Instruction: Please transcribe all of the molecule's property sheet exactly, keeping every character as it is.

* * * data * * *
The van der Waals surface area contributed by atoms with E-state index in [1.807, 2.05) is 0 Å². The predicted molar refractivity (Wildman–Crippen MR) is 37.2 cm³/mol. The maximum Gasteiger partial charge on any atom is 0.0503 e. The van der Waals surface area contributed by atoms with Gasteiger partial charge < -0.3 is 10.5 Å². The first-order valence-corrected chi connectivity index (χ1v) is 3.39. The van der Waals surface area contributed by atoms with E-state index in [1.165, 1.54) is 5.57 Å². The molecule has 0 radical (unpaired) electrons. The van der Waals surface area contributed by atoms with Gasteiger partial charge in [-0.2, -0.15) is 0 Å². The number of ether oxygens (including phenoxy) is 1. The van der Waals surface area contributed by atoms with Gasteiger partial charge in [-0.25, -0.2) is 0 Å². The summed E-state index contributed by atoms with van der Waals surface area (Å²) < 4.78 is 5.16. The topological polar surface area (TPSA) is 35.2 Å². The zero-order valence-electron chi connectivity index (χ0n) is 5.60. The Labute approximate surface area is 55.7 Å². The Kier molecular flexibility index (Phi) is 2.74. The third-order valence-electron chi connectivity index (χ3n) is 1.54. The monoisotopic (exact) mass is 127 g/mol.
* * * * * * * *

The van der Waals surface area contributed by atoms with E-state index in [1.807, 2.05) is 0 Å². The predicted molar refractivity (Wildman–Crippen MR) is 37.2 cm³/mol. The maximum Gasteiger partial charge on any atom is 0.0503 e. The van der Waals surface area contributed by atoms with Gasteiger partial charge < -0.3 is 10.5 Å². The first-order valence-corrected chi connectivity index (χ1v) is 3.39. The van der Waals surface area contributed by atoms with E-state index in [1.165, 1.54) is 5.57 Å². The molecule has 0 radical (unpaired) electrons. The van der Waals surface area contributed by atoms with Gasteiger partial charge in [-0.2, -0.15) is 0 Å². The number of ether oxygens (including phenoxy) is 1. The van der Waals surface area contributed by atoms with Gasteiger partial charge in [-0.25, -0.2) is 0 Å². The summed E-state index contributed by atoms with van der Waals surface area (Å²) < 4.78 is 5.16. The topological polar surface area (TPSA) is 35.2 Å². The zero-order valence-electron chi connectivity index (χ0n) is 5.60. The Labute approximate surface area is 55.7 Å². The Kier molecular flexibility index (Phi) is 2.74. The third-order valence-electron chi connectivity index (χ3n) is 1.54. The monoisotopic (exact) mass is 127 g/mol.